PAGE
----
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Nat Commun. 2014 May 13;5:3796. doi: 10.1038/ncomms4796.

Nanoparticle exposure in animals can be visualized in the skin and analysed via skin biopsy.

Author information

1
1] Institute of Biomaterials and Biomedical Engineering, University of Toronto, Toronto, Ontario, Canada M5S3G9 [2] Donnelly Centre for Cellular and Biomolecular Research, University of Toronto, Toronto, Ontario, Canada M5S3E1.
2
Toronto General Research Institute, University of Toronto, Toronto, Ontario, Canada M5G2M9.
3
1] Institute of Biomaterials and Biomedical Engineering, University of Toronto, Toronto, Ontario, Canada M5S3G9 [2] Donnelly Centre for Cellular and Biomolecular Research, University of Toronto, Toronto, Ontario, Canada M5S3E1 [3] Department of Chemical Engineering, University of Toronto, Toronto, Ontario, Canada M5S3E5 [4] Department of Chemistry, University of Toronto, Toronto, Ontario, Canada M5S3H6 [5] Department of Material Science and Engineering, University of Toronto, Toronto, Ontario, Canada M5S3E4.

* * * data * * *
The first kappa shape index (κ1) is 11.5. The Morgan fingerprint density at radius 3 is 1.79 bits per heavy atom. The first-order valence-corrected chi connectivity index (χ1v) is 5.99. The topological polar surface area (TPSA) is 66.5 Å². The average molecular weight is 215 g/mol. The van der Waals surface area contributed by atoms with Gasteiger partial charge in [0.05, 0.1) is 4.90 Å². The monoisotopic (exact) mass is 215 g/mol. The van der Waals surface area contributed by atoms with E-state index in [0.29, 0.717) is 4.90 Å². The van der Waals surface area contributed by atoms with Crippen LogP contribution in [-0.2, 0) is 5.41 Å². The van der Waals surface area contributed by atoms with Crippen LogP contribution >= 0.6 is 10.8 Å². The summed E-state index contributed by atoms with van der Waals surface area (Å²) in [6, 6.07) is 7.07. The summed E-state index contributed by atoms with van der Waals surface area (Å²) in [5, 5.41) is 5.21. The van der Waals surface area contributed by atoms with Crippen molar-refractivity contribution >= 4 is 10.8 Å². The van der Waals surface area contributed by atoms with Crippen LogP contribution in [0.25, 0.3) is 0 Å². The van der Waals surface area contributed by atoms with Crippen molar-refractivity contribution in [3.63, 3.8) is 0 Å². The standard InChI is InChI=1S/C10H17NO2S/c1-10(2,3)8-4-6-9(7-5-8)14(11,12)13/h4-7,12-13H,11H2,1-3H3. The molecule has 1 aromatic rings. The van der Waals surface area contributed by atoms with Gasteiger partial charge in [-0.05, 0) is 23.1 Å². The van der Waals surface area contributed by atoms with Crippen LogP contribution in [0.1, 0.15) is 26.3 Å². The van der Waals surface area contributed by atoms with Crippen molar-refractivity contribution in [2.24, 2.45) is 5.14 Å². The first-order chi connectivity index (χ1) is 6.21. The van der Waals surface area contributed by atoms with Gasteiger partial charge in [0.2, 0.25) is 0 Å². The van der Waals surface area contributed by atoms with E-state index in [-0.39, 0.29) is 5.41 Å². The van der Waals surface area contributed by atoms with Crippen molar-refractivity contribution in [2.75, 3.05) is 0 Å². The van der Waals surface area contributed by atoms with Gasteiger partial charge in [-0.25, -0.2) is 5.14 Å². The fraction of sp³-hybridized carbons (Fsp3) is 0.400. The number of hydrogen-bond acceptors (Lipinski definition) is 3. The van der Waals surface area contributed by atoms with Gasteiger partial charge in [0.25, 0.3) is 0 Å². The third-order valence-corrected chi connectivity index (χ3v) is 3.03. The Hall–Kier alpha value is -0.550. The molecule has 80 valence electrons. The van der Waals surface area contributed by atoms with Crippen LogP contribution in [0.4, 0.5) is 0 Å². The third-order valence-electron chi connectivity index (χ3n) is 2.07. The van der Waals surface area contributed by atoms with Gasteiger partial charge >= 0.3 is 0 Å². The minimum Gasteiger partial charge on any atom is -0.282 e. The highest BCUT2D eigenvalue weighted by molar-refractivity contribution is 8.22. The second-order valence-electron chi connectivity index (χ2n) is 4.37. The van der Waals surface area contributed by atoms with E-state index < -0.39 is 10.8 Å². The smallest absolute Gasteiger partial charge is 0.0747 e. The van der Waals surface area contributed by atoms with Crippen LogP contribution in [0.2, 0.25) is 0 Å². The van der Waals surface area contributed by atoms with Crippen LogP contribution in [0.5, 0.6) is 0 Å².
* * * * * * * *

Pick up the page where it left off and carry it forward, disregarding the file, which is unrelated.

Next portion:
Abstract

The increasing use of nanomaterials raises concerns about the long-term effects of chronic nanoparticle exposure on human health. However, nanoparticle exposure is difficult to evaluate non-invasively using current measurement techniques. Here we show that the skin is an important site of nanoparticle accumulation following systemic administration. Mice injected with high doses of gold nanoparticles have visibly blue skin while quantum dot-treated animals fluoresce under ultraviolet excitation. More importantly, elemental analysis of excised skin correlates with the injected dose and nanoparticle accumulation in the liver and spleen. We propose that skin analysis may be a simple strategy to quantify systemic nanoparticle exposure and predict nanoparticle fate in vivo. Our results suggest that in the future, dermal accumulation may also be exploited to trigger the release of ultraviolet and visible light-sensitive therapeutics that are currently impractical in vivo due to limits in optical penetration of tissues at these wavelengths.

PMID:
24823347
PMCID:
PMC4071057
DOI:
10.1038/ncomms4796
[Indexed for MEDLINE]
Free PMC Article
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